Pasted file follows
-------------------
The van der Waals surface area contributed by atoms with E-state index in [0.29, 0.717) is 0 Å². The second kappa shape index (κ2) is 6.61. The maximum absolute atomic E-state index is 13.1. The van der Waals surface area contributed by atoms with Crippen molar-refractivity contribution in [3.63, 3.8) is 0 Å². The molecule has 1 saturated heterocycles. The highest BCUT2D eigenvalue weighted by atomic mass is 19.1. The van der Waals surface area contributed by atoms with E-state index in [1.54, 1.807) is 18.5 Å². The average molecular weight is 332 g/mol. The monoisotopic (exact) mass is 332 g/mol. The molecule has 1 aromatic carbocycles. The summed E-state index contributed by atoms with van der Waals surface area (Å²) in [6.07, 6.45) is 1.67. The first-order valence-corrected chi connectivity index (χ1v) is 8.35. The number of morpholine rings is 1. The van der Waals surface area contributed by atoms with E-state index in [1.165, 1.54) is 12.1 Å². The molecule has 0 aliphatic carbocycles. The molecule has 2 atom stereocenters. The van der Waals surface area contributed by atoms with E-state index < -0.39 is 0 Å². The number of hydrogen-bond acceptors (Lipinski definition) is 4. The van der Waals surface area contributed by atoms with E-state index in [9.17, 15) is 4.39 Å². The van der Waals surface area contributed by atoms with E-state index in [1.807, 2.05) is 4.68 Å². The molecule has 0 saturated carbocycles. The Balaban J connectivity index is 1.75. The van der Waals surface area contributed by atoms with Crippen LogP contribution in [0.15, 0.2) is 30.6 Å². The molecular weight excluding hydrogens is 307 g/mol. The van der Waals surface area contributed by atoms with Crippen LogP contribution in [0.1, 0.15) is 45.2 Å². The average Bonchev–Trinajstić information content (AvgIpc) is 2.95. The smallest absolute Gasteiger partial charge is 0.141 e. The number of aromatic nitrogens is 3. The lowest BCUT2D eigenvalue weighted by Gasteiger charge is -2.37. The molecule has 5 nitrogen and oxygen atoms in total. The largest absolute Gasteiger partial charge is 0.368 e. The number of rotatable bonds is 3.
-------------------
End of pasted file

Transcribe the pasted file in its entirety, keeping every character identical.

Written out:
The van der Waals surface area contributed by atoms with E-state index in [0.29, 0.717) is 0 Å². The second kappa shape index (κ2) is 6.61. The maximum absolute atomic E-state index is 13.1. The van der Waals surface area contributed by atoms with Crippen molar-refractivity contribution in [3.63, 3.8) is 0 Å². The molecule has 1 saturated heterocycles. The highest BCUT2D eigenvalue weighted by atomic mass is 19.1. The van der Waals surface area contributed by atoms with E-state index in [1.54, 1.807) is 18.5 Å². The average molecular weight is 332 g/mol. The monoisotopic (exact) mass is 332 g/mol. The molecule has 1 aromatic carbocycles. The summed E-state index contributed by atoms with van der Waals surface area (Å²) in [6.07, 6.45) is 1.67. The first-order valence-corrected chi connectivity index (χ1v) is 8.35. The number of morpholine rings is 1. The van der Waals surface area contributed by atoms with E-state index in [1.165, 1.54) is 12.1 Å². The molecule has 0 aliphatic carbocycles. The molecule has 2 atom stereocenters. The van der Waals surface area contributed by atoms with E-state index < -0.39 is 0 Å². The number of hydrogen-bond acceptors (Lipinski definition) is 4. The van der Waals surface area contributed by atoms with E-state index in [9.17, 15) is 4.39 Å². The van der Waals surface area contributed by atoms with E-state index in [1.807, 2.05) is 4.68 Å². The molecule has 0 saturated carbocycles. The Balaban J connectivity index is 1.75. The van der Waals surface area contributed by atoms with Crippen LogP contribution in [0.15, 0.2) is 30.6 Å². The molecular weight excluding hydrogens is 307 g/mol. The van der Waals surface area contributed by atoms with Crippen LogP contribution in [0.1, 0.15) is 45.2 Å². The average Bonchev–Trinajstić information content (AvgIpc) is 2.95. The smallest absolute Gasteiger partial charge is 0.141 e. The number of aromatic nitrogens is 3. The lowest BCUT2D eigenvalue weighted by Gasteiger charge is -2.37. The molecule has 5 nitrogen and oxygen atoms in total. The largest absolute Gasteiger partial charge is 0.368 e. The number of rotatable bonds is 3.